A former staffer to Councilman Jose Huizar has accused the Los Angeles politician of discrimination, harassment and retaliation.
The former deputy chief of staff to Councilman Jose Huizar has accused the Los Angeles politician of harassment, discrimination and retaliation in a complaint filed with State Department of Fair Housing and Employment.
The complaint was filed by Francine Godoy, who worked for the councilman from 2006 until earlier this year. She is now with the Bureau of Sanitation, according to the department's personnel division.
An attorney for Godoy, Michael Eisenberg, told KPCC, "We are not speaking about the allegations at this point in time."
In her June 7 complaint, Godoy stated, "I was subjected to sexual harassment (quid pro quo and hostile work environment) and retaliated against when I refused advances."
She further states that she was asked "impermissible non-job-related questions," demoted, denied employment and promotion, forced to quit, terminated, and denied the ability to run for office.
A state bill signed by Gov. Jerry Brown Monday will prevent local municipalities from ticketing at broken parking meters.
Gov. Jerry Brown signed a bill Monday that will prevent local municipalities from ticketing drivers who park at broken meters. The new law will go into effect Jan. 1, 2014.
The Los Angeles City Council recently reversed its own policy allowing ticketing at broken meters, making plans to revisit the issue in six months. There are concerns that that acts of vandalism and intentional jamming of parking meters might increase if broken meters aren't ticketed. The passage of AB 61 means the city cannot return to penalizing drivers at inoperable meters, even after assessing rates of vandalism.
Assemblyman Mike Gatto, who authored the state bill, and Councilman Mike Bonin, who pushed the policy at the city level, each took credit for the new rules -- though under the previous policy, the L.A. Department of Transportation issued just one ticket at a broken meter this year.
David McNew/Getty Images
An independent report sent to the Los Angeles City Council encourages the city to approve a proposed contract with the DWP union. Above, the Department of Water and Power's San Fernando Valley Generating Station.
A new report from the city's chief legislative analyst urges the Los Angeles City Council to approve a proposed contract with the union representing employees with the Department of Water and Power.
The CLA's report found the deal could save $7.9 billion over a 30-year period.
The contract "accomplishes the negotiating goals established several years ago with all labor negotiations, will provide the greatest protection to DWP ratepayers, creates certainty over the next several years in DWP revenue requirements and rate impacts on customers" and provides a template for future labor negotiations, according to chief legislative analyst, Gerry Miller.
On Friday, members of both the Budget and Finance committee and the Energy and Environment committee are expected to hold a joint public hearing on the contract. Council President Herb Wesson has said a deal needs to be in place by Sept. 1 to avoid cost-of-living adjustments that are scheduled to take effect on Oct. 1.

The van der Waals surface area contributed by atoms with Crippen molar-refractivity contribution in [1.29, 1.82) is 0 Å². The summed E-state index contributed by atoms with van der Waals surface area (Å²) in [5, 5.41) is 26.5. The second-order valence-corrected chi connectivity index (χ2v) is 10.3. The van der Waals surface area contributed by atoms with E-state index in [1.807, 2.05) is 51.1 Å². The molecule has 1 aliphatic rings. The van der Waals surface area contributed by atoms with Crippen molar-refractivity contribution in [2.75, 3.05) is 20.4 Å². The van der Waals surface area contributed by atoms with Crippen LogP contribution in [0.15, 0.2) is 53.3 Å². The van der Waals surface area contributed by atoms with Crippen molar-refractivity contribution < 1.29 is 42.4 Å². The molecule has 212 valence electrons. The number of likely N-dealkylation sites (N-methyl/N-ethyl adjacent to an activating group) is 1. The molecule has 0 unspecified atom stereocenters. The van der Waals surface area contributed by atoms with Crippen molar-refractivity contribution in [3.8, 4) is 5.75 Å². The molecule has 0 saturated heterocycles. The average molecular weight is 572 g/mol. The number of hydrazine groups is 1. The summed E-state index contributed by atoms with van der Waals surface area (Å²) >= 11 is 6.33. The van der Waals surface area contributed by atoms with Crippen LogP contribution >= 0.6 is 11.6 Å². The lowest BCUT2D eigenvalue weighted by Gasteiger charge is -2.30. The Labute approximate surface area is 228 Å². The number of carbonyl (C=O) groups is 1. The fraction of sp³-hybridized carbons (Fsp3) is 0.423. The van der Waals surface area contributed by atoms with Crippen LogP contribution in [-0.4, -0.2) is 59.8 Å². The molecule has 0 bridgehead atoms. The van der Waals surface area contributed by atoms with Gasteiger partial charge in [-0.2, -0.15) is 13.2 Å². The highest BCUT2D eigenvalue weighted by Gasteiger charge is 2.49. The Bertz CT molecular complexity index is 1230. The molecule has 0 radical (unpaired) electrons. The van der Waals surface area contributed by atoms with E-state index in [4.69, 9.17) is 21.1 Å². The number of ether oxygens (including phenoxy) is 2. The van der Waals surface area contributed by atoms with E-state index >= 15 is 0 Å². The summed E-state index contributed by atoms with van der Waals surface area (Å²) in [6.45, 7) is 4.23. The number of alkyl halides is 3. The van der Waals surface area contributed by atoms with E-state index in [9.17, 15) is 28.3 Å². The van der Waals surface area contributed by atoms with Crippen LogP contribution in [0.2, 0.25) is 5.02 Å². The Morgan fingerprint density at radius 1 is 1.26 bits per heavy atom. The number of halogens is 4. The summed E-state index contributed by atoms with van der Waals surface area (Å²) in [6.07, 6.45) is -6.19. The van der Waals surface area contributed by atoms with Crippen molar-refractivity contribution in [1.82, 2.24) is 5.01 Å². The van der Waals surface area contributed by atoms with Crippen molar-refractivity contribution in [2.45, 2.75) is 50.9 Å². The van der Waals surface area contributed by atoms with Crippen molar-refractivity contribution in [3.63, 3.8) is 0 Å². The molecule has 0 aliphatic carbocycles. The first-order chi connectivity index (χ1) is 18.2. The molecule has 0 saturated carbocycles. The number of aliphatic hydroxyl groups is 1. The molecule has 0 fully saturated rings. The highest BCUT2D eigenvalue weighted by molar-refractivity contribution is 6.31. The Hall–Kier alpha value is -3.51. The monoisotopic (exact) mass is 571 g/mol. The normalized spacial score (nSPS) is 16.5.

Kevork Djansezian/Getty Images
Former Mayor Antonio Villaraigosa has maintained a low profile since leaving City Hall in June. This fall, he will be a visiting fellow at Harvard's Institute of Politics.
Former Los Angeles Mayor Antonio Villaraigosa and former U.S. Labor Secretary Hilda Solis are headed to Cambridge as visiting fellows at Harvard's Institute of Politics.
Visiting fellows meet with students groups, participate in public policy classes, and lead discussions on their experiences in public service.
"Our fall Fellows class has impressive experience in politics and campaigns, journalism, business, technology, and service at the highest levels of city, state and federal government – including in the U.S. Senate and the President’s cabinet. We are confident this group will create strong interest and inspire the leaders of tomorrow here at Harvard," said Trey Grayson, director of the Institute of Politics.
This year's resident fellows are:
- Mo Cowan, former U.S. Senator
- Ginny Hunt, strategy principal, Google
- Sasha Issenberg, columnist, Slate
- Karen Mills, administrator, U.S. Small Business Administration
- Beth Myers, advisor, Mitt Romney’s 2012 presidential campaign
- Ana Navarro, political commentator, CNN/CNN Español
When in opens in 2019, the Metro Crenshaw Line will only stop near the airport -- not at or inside, similar to the Metro Green Line, aka the "train to nowhere."
Good morning, readers. Welcome to the Maven's Morning Coffee -- a listing of the important headlines, news conferences, votes and announcements you need to know to fuel up and tackle your day.
The Maven's Morning Coffee is also available as a daily email. Click here to subscribe.
Today is Monday, Aug. 12, and here is what's happening in Southern California politics:
When the Metro Crenshaw Line opens in 2019, it will stop 1.5 miles short of LAX -- similar to the Metro Green Line, also known as the "train to nowhere," reports the Los Angeles Times.
The Democrats need to hang onto the San Fernando Valley's 45th Assembly seat in next month's special election if they hope to maintain a two-thirds dominance in Sacramento, reports the Daily News. "While another September election -- the 52nd Assembly district race in the Pomona-Ontario area -- could also close the gap for Democrats -- some believe the 45th race is a better bet for the party," according to the newspaper.